We’ve started researching into the acceptance of this new material. Which strategy will encourage acceptance by the consumer and lead to a product that captures the story behind KOMBUTEX? This research resulted in the making of a digital exhibition, which allows the visitor to take the first step into the world of naturally grown fabrics.
To fully tell the story, and let the user experience the textile through the exhibition we used a concept formulated by Donald Norman, a cognitive scientist. In figuring out how to get people to love something and to get a better understanding of the human mind, he uses three different levels to describe the way we think about products. The visceral level, the behavioural level and the reflective level. These levels are used to divide the exhibition and reveal the material qualities in its three hypostases.
But before getting to know the fabric, the first look of the expo starts in the garden and focusses completely on the growing process. Surrounded by a time-lapse of growing bacterial cellulose, the room exudes a warm and moist feeling. The ceiling is a moving SCOBY and can be compared to the sun going down above a greenhouse.
The room based on the visceral level is called the Farm. The visceral level is purely focused on instinct. How do things look, feel and sound? Humans are genetically wired to love and hate certain things. But we can overcome this wiring by learning to love something, for example acquired tastes like blue cheese, wine and coffee.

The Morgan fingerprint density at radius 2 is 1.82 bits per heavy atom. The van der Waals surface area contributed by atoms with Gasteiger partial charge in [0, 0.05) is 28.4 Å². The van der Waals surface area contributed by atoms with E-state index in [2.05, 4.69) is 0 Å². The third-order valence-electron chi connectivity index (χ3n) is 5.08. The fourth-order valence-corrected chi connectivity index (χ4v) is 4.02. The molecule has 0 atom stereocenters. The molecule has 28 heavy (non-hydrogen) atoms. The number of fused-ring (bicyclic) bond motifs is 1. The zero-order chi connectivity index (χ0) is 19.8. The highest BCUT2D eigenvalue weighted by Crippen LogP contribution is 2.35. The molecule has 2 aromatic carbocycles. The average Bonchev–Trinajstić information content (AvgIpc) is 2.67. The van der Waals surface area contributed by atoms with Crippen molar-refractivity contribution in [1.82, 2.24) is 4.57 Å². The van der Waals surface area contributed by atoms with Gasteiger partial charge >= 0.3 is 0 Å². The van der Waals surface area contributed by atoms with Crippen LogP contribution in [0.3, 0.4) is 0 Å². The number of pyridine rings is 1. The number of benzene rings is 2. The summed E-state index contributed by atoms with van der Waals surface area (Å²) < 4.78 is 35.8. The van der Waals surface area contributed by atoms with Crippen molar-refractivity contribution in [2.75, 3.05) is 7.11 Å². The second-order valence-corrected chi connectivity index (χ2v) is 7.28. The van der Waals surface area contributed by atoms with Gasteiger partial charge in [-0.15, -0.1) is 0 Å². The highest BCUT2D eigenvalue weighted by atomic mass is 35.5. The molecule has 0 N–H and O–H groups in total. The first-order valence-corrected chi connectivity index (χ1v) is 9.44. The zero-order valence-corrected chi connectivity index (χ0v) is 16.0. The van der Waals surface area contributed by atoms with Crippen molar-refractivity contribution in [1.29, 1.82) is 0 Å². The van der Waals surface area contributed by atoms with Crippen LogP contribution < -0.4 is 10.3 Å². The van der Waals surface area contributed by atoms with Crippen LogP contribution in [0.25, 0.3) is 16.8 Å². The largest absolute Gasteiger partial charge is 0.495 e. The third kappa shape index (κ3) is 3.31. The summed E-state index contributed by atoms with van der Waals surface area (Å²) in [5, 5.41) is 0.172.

The lab is focused on the behavioral level, the functionality of the product. When something functions properly people can experience a certain kind of pleasure, for example by using a really good knife. In this room the focus lies on the incredible sustainable potential of the textile, how it biodegrades and how it compares to other textiles. During the growing process of KOMBUTEX, no chemicals are required, and when it biodegrades it leaves nothing behind. What if materials in the future instead of damaging our planet, leave the world a better place? This room proved a bit more difficult, while many properties of the textile are known, like its sustainable potential, products and their production methods still need to be defined.
The reflective level is portrayed in the hall of mirrors. It’s about the message, culture. The things people use on a day-to-day basis portray how we want others to think about ourselves. For example, when buying a Bamboo toothbrush, you’re showing the world that sustainability is important to you and you care about the planet. In the Hall of Mirrors, KOMBUTEX is portrayed as different identities, from classical art to modern-day Instagram aesthetics. Ending with a future interior, completely immersing the visitor by the moving fabric.